Good Morning to you
Good morning to you
We’re all in our places
With bright smiling faces
And this is the way
To start a new day
Every time Mom stood in my bedroom doorway and chirped that daybreak ditty, all I wanted to do was bury my head deeper under the covers. I couldn’t fathom what gave her the idea that smiling like a lunatic was any way to start a new day, and I detested the idea that a new day had to start before noon. Being a morning person was so not in my nature, but that didn’t stop my mom. Her habit of musically violating my senses in those early hours began as far back as I can remember and continued until I was living on my own.
On school days, I’d roll out of bed with my eyes still closed and somehow find my way to the bathroom. No amount of face scrubbing could convince me I was in a happy place. I’d stare into the mirror looking for some sign of life and then fumble around for my hairbrush. After doing what I could to tame my frizzy mane, I’d pad back to my room and pull clothes off hangers or out of drawers or out from under the bed…yeah, I was that kid…and I’d force myself to get dressed.
Mom would be on her second cup of coffee by the time I stumbled into the kitchen to get my cereal. Seeing her there always brightened my mood. As much as I hated mornings, those few minutes with her before I left for school made the ordeal a little less dreadful.
Our exchanges were routine. She’d give me my lunch money and ask if I had my homework, I’d give her a sleepy smile and nod, and then she’d hug me and tell me to have a good day. Sometimes it even worked.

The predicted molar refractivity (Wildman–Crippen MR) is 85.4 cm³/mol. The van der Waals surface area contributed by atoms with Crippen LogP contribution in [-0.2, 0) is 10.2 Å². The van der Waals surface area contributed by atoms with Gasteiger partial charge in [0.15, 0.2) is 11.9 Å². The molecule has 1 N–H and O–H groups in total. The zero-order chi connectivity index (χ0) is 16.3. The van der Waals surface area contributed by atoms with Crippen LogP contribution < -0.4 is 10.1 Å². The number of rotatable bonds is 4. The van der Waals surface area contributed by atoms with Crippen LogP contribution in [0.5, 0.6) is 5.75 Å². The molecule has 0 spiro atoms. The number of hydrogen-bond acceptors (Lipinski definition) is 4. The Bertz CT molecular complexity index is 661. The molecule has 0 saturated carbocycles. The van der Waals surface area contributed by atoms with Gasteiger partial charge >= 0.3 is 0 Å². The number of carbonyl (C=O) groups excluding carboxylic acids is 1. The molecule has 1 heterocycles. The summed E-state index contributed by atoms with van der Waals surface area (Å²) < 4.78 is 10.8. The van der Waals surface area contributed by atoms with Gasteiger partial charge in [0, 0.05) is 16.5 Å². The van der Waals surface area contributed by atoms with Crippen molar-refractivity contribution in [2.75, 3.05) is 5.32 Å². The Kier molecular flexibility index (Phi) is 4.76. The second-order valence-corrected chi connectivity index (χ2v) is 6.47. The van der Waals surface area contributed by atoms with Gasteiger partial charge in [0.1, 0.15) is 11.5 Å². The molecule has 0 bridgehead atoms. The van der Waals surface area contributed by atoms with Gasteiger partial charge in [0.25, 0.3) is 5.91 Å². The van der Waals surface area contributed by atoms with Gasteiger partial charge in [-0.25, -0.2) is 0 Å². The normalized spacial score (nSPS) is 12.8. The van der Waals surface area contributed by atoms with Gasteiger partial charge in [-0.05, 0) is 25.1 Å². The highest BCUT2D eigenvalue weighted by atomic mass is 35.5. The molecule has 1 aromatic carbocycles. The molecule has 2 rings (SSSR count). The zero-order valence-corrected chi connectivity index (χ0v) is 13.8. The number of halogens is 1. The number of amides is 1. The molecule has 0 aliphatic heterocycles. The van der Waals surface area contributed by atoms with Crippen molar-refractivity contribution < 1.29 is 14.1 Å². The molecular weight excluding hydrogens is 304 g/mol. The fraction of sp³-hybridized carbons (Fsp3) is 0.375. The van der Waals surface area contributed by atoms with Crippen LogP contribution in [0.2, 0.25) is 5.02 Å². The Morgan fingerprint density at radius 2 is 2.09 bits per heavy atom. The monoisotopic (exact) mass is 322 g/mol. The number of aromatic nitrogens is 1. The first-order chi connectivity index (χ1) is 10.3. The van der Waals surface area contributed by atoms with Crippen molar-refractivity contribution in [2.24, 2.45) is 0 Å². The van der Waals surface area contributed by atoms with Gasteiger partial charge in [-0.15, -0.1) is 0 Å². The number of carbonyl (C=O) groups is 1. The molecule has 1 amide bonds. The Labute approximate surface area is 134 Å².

As a latchkey kid, I always called Mom at work as soon as I got home from school. One particular day when I was 13, I remember dialing the phone and anxiously waiting for her to answer.
Me: “Guess what!”
Me: “I started!”
Mom: “Started what?”
Me: “My period!”
Mom: “Oh, honey, that’s wonderful! I’m so proud of you!”
That’s one of those memories that still has me shaking my head. Somehow, Mom had managed to brainwash me to believe that crossing that biological threshold was worth celebrating. I don’t recall any distinct discussions regarding the whole “becoming a woman” thing, but I do remember that phone conversation. Whatever she had said to gear me up for the inevitable, she obviously convinced me it would be a magical time in my life. The next few decades proved she was totally full of beans on that one, but that was Mom…ever the optimist.
She considered herself a simple woman and, in many respects, she was. That was part of her charm. Mom was:
Practical – “When in doubt, do without.”
Dependable – “Of course I can make your dress by tomorrow morning.”
Caring – “I’ll be playing piano at the mission this evening.”
Encouraging – “I think your poems are wonderful!” (They weren’t.)
And loving – “I don’t know what I’d ever do without you.”
That being said, Mom could also be a bit of nut. It wasn’t uncommon for me to walk into a room and find her dancing around, either to the music on the radio or the music in her head. When I was a young teen, we made up a nonsensical song called “Idgy Boo” which we’d sing ad nauseam on car trips. And after wildly teasing her hair in preparation for the flawless French roll it would be once she was finished, she’d waggle her head around proclaiming to be the wreck of the Hesperus. As a kid, I had no idea that was a real thing, but I got the gist. The Hesperus was a mess and so was she…but only briefly. Before I knew it, every hair would be in place and she’d be on her way.